2.22.10 Got Milk?
If you do, you may also have gas, bloating, sour stomach or frequent breakouts, especially around your chin. This is another of my "alternative round-ups." I already raved about goat's milk to you here, but I'd like to tell you about some other options in case you've got the dairy blues. All four milks you see above—hemp, soy, rice and almond—are available in organic boxed versions that are conveniently shelf-stable and thus easy to keep on hand. (They are vegan, too, but don't let that put you off if it's something you equate with Birkenstock-wearing, hairy-armpitted hippies. I grew up in Santa Cruz, so I don't share your hang-ups, man.) I usually have one or all of these milks open at a time, and I rotate them and use them in different ways. Have I mentioned the important of consuming a rich diversity of foods? That habit of eating the same thing, day in and out, even if it's "healthy," is not smart. Variety in all things (except your sex partners, maybe) is optimal.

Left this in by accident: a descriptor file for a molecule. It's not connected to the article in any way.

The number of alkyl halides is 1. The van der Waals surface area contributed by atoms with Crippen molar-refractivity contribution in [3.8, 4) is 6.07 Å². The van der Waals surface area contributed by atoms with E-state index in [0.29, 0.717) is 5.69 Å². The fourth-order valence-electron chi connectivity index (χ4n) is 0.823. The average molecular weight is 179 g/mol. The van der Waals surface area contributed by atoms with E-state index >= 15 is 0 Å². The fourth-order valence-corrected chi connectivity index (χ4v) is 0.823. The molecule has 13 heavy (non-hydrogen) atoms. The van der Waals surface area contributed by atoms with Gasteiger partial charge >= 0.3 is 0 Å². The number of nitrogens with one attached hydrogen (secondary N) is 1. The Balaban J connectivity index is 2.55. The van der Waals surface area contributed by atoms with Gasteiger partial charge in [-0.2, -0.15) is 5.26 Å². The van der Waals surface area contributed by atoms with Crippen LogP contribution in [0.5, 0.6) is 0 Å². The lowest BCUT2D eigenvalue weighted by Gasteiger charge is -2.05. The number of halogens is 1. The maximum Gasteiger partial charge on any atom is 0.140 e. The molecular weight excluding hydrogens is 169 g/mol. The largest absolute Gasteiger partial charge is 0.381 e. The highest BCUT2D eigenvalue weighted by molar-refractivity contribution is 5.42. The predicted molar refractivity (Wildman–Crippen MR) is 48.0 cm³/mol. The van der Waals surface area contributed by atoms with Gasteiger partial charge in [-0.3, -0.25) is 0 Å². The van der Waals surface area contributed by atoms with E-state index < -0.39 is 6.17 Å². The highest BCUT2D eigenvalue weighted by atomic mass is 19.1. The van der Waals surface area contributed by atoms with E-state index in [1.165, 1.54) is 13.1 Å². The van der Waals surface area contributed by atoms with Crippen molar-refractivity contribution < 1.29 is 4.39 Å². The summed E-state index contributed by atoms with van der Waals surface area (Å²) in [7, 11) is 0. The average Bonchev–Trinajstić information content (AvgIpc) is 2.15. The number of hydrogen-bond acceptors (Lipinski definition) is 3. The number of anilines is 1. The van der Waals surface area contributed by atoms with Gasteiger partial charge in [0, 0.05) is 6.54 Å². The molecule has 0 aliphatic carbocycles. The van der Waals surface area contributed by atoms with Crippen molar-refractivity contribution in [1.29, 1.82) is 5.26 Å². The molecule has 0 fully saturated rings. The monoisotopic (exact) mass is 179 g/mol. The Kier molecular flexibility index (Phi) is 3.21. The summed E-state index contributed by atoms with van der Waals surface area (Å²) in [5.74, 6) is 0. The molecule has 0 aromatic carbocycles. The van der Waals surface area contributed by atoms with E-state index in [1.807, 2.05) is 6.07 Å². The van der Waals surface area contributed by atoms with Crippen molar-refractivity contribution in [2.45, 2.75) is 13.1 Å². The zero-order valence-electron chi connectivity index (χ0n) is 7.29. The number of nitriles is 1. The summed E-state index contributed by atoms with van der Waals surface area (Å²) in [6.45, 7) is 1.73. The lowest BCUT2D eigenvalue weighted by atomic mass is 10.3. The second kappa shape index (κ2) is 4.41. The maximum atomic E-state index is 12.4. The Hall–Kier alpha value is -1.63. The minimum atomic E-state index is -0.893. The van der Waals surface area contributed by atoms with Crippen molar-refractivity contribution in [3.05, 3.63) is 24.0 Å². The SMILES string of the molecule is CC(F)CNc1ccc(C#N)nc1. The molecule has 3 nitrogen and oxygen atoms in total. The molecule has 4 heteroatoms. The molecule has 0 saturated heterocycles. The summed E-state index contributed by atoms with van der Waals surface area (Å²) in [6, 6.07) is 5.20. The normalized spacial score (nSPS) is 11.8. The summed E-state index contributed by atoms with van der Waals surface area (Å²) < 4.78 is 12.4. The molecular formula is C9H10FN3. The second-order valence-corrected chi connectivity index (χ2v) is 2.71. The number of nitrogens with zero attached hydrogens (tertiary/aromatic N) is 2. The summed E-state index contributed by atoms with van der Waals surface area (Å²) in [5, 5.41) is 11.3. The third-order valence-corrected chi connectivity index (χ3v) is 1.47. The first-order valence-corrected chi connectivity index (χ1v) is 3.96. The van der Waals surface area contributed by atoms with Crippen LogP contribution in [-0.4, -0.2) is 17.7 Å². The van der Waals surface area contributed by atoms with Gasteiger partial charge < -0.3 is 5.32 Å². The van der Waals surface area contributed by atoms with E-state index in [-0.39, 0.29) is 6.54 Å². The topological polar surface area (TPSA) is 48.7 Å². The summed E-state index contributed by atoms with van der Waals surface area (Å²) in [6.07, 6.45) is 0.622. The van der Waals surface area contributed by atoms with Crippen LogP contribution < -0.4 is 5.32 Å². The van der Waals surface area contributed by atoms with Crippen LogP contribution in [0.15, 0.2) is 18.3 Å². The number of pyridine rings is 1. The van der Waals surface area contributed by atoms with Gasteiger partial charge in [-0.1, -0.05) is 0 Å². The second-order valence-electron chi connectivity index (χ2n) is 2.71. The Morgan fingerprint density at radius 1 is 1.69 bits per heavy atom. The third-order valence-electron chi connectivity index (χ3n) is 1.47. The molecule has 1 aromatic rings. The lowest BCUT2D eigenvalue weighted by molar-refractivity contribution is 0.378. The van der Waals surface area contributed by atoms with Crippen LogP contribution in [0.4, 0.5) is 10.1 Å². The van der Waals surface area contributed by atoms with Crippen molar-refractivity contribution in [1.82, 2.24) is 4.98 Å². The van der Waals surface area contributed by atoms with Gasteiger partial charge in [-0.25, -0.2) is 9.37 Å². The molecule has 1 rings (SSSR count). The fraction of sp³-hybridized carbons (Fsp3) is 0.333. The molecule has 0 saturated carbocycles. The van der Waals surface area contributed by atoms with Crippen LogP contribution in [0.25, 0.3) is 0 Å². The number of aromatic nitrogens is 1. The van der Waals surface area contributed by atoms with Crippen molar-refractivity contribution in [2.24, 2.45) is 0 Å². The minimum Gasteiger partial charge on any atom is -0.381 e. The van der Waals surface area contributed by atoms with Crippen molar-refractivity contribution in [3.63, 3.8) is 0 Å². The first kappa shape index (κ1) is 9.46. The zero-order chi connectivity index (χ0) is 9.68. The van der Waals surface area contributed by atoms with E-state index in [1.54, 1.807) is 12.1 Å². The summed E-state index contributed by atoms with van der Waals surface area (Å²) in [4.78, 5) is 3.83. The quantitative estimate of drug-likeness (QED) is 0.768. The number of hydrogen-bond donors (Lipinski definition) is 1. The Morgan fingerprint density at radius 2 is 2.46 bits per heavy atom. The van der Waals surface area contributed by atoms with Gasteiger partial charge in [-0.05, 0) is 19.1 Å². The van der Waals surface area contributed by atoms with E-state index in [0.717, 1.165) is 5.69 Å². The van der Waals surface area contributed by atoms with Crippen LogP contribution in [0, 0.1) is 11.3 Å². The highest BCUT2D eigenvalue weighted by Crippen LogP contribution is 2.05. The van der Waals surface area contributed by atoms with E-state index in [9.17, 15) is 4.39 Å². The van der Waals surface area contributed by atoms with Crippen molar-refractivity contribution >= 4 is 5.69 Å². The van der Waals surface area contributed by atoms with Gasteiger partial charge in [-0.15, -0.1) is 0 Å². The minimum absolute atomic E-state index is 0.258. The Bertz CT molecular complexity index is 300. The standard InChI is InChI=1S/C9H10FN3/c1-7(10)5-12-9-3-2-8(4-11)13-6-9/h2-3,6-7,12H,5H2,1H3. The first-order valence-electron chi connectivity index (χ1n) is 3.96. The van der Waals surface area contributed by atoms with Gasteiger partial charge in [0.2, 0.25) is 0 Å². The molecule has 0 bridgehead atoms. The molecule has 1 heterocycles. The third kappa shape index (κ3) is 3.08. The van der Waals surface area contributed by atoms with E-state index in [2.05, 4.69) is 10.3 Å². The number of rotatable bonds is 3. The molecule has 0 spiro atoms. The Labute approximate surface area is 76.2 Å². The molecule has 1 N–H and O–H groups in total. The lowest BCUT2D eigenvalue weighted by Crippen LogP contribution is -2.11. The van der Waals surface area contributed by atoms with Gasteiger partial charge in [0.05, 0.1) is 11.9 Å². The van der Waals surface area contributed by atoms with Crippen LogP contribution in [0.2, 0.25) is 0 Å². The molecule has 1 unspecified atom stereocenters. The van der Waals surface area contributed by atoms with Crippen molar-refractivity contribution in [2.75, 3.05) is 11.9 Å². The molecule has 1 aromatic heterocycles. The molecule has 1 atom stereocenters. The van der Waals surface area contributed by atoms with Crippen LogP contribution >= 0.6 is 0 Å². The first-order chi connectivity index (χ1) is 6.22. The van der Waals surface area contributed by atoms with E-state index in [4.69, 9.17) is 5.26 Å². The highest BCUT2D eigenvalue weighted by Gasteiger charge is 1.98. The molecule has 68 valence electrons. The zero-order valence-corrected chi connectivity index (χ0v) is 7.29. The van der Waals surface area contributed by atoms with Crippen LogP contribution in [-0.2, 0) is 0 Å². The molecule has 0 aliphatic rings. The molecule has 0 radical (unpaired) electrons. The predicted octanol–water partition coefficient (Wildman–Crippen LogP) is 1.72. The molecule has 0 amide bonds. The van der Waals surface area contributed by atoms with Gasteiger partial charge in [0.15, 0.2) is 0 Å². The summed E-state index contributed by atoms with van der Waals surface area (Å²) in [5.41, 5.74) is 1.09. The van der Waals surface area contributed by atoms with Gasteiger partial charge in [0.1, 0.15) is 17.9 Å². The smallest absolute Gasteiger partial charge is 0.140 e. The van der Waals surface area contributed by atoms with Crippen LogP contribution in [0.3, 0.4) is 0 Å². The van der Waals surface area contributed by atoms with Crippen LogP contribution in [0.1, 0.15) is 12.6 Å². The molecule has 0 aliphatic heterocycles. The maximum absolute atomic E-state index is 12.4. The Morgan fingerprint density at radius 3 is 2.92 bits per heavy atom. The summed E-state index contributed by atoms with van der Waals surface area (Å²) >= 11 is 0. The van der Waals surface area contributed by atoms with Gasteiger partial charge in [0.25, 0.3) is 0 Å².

Here are some things to know about these other milks. I have not included coconut milk, although I love it and eat it from time to time, because it has a very pronounced flavor that is not as neutral as these others. It's also a bit higher in fat than these four.HEMP MILKI like the flavor, color and creaminess of hemp milk quite a bit. I use it to make masala chai and it’s delicious. Sadly, unlike marijuana, it doesn’t contain any THC. And since it’s still not legal to grow hemp in the U.S.—despite all of Woody Harrelson’s heroic efforts—the seeds from which this milk is made must be imported from farmers in Canada or Europe. Maybe this will change soon. (Could the fact that there are currently more “medical marijuana” shops than taco stands in LA be any indication?) Hemp milk is loaded with nutrition: omega-3 and omega-6 fatty acids; potassium; riboflavin; vitamins A, E, B12, and D; magnesium; iron; zinc. 8 ounces contain no sugar, no cholesterol and only 6 grams of (unsaturated) fat. I like Living Harvest’s Tempt and I think you should give it a whirl.SOY MILKI’m sure you’ve all tried this. NO, it doesn’t taste like milk, but why is that a bad thing? Please do yourself a favor and get the unsweetened version. (That goes for all these milks.) None of us needs more sugar and you might as well take any opportunity to retrain your sweet-craving palate. Soy milk has the most protein of all these, around an impressive 9 grams per serving. It’s also got calcium, iron and potassium, and very little saturated fat. I’ve even used it to make a béchamel (alright, a white sauce) for macaroni and cheese.* Don’t turn your nose up until you’ve tasted it, beeatch.ALMOND MILKOriginal, unsweetened Almond Breeze (why don’t they hire me to come up with a better name?) is a good source of calcium and vitamins A, D and E. It’s got no saturated fat or cholesterol and it’s made from almonds, for god’s sake. What’s not to like? Stir it into your oatmeal, make a smoothie with it, or use it as the delectable base for ice cream. I promise to post a recipe for that soon.RICE MILKRice milk is processed from brown rice and even the unsweetened varieties contain more sugar that the other milks. It is typically fortified with calcium or vitamin D but otherwise is largely a source of carbohydrates without much protein or fat either. It tends to be a bit sweet and watery, but I will use it in a smoothie or maybe pour a little on my granola. It’s also fine for cooking.*Let me know if you're interested in seeing that recipe for macaroni and cheese made with soy milk, chickpea flour, rice and almond cheeses and brown rice pasta.